For something that wasn’t our first choice, it sure turned out well.
The Legion of Super-Heroes first appeared in 1958, in a story starring Superboy (Superman as a teenager). Though they couldn’t possibly have known it, writer Otter Binder and artist Al Plastino premiered, in one throwaway 12-pager, a thirtieth-century super-group that would gradually become a mainstay of the DC Universe over hundreds of stories, eventually starring in one of DC’s best-selling titles.
And I have read every one of those stories multple times. I bow to no one in my deep-cut knowledge of LSH history, nor in my love fore the Legion. For nearly thirty years, they enjoyed a tight continuity that I (and others) tracked carefully and lovingly, and if you’re ever rummaging around in the dusty back-issue bins of a comics shop and come across THE OFFICIAL INDEX TO THE LEGION OF SUPER-HEROES, I wrote that. If you find DC’s WHO’S WHO IN THE LEGION OF SUPER-HEROES, I wrote that and edited it. Those are my bona fides.
So you’ll forgive me when I say it hit me extra hard in 1986 when, after nearly thirty carefully curated years, DC blew up Legion continuity in a spectacular fashion.
It wasn’t done maliciously, or even directly. It came about because Legion continuity was so inextricably linked to Superboy and Superman continuity, and in the summer of 1986, writer/artist John Byrne “rebooted” Superman’s history so that none of the pieces that made up Legion history existed anymore. Suddenly, there was no Superboy, no Supergirl or her romance with Brainiac 5, no Super-Pets, no young Luthor, no Mon-El…the Superman books may have looked and read better than they had in years, but the collateral damage left the Legion a mess.
Legendary LSH writer Paul Levitz tried to do triage, but his patient was at death’s door. The spark of life was gone. A couple of years later, when I inherited the editorship of the Legion book, writers Keith Giffen and Tom and Mary Bierbaum and I tried a soft reboot, rewriting Legion history using new characters as “stand-ins” for the Superman family, but even as we did that, we encountered more turbulence. Other superheroes’ backstories were being adjusted as well. Hawkmen in the 30th Century? Retroactively erased. I’m not complaining; the late 1980s were a creatively tumultuous time for DC Comics, but that’s a good thing. No one can argue that a streamlined continuity for the DC heroes resulted in some of the best books on the market. Still, we Legion hard cores missed Elastic Lad all the same.
Jump forward a few years to 1994, DC was then publishing two Legion books a month – LEGION OF SUPER-HEROES and LEGIONNAIRES – but by that time, continuity patch had been slapped over continuity patch to the point where no one could keep track of Legion history, trust me. New editor KC Carlson tried, to the point of hiring me to co-write the books with colorist (and LSH fan) Tom McCraw, and with a line-wide event series called ZERO HOUR coming fast down the pike, we were told it would give us a one-time-only, get-out-of-continuity-jail-free card. We still couldn’t have a Superboy or a Supergirl, but we could “fix” whatever else we liked.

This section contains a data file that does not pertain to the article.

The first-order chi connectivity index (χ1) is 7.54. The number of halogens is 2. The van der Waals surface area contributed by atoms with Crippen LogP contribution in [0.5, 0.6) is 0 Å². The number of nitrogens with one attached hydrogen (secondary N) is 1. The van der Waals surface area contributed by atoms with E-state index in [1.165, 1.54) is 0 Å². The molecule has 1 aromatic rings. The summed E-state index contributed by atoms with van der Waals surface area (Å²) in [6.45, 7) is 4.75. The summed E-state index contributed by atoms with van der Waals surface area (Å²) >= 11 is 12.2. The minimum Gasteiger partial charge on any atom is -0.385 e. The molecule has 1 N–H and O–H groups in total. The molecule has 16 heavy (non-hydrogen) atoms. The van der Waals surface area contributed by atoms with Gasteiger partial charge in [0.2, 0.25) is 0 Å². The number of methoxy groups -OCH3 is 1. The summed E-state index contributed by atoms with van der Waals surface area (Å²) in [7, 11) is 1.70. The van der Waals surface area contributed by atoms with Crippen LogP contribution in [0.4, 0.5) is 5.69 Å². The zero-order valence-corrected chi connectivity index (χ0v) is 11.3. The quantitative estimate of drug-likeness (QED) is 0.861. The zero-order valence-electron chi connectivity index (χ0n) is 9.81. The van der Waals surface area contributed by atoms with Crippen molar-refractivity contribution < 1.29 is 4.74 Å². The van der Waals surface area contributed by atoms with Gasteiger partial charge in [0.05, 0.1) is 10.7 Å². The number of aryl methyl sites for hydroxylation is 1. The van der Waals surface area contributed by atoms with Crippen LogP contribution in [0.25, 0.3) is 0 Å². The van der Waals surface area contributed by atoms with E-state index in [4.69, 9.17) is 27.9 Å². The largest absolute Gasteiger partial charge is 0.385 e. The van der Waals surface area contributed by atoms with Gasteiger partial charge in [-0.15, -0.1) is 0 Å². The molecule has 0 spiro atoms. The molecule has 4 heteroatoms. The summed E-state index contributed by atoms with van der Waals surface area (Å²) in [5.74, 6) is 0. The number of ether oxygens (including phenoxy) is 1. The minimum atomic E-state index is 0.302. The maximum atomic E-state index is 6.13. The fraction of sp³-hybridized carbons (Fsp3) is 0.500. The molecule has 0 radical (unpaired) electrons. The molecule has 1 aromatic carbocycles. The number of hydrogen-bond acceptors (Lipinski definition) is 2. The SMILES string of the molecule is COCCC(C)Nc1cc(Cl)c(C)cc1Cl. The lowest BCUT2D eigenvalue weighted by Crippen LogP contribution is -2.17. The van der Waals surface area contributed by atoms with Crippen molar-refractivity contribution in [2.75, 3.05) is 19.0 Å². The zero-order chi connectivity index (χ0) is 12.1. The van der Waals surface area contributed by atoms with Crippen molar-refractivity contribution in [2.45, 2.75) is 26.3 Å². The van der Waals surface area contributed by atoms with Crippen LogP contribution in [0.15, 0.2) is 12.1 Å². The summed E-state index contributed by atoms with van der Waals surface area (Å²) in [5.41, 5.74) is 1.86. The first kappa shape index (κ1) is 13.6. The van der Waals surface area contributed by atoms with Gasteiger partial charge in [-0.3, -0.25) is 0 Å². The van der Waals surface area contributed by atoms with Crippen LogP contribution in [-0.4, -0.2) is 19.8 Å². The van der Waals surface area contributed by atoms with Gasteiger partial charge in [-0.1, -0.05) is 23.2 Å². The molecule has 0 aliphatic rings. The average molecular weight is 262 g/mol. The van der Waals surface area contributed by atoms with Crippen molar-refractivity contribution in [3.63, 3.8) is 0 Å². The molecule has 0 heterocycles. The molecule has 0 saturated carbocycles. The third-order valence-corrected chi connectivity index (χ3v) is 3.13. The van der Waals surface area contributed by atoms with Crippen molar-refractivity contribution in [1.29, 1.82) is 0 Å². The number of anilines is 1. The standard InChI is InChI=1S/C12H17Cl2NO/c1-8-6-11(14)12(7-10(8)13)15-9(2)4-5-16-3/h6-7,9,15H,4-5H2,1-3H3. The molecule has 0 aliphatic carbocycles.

I am not kidding when I say that KC, Tom and I took this opportunity more seriously than you can imagine. We wanted to regain the magic of the Legion’s broad history. We had marathon phone sessions, we had hours-long meetings in KC’s office, we argued and smiled and screamed and fought and hugged it out for weeks. And everything culminated in a weekend spend, in entirely, in Tom’s basement like some marathon college D&D session except instead of fighting beholders and gelatinous cubes, we were brainstorming new origins for Sir Prize and Miss Terious and Rond Vidar and Dev-Em and other characters you almost certainly don’t know because they don’t exist anymore.
For hours and hours, we’d come up with these elaborate retcons (“retroactive continuities”) that would, without fail, eventually collapse under their own weight. We kept inventing “salvage scenarios” and then realizing hours later we were just putting a hat on a hat (a.k.a. overwriting to the point of needless complexity). I distinctly remember saying at one point, “You can’t build a house on shifting sand,” and you’ll have to take my word for it that what happened next was neither capricious nor done with anything short fo deep exasperation and deep love.
If we couldn’t build our house on shifting sand, we realized…why not just build a solid foundation from scratch?
Once we committed to a full reboot of the franchise, we really started to get excited about possibilities. We could start fresh, as if the Legion had never before existed, and show it’s origins, make it friendly to new readers and a book anyone could enjoy because they’d be coming in on the ground floor with us. We’d intermingle classic Legion stories, retold, with brand-new adventures. We’d treat LEGIONNAIRES and LEGION OF SUPER-HEROES as if they were one book coming out twice a month, half drawn by Stuart Immonen and half drawn by Jeff Moy (both of whom we were lucky to have). Sometimes Tom would plot and I would write dialogue,sometime’s we’d swap, and very quickly we brought writer Tom Peyer in to help us out – Peyer, who eventually went on to write nearly as many Legion stories as anyone ever.
We worked to mix some never-before-seen Legionnaires (such as XS and Kid Quantum) amid the “reinvented” stalwarts like Cosmic Boy and Saturn Girl. We gave new twists to some familiar Legion tropes even as we created new bits of business. And we had a blast. I think our love fore the Legion showed through, and I don’t know that I’ve ever had a more exciting, fulfilling job in comics. I thank C Comics for putting this work back in print. I hope you enjoy reading it as much as we enjoyed writing it.
Los Angeles, 2016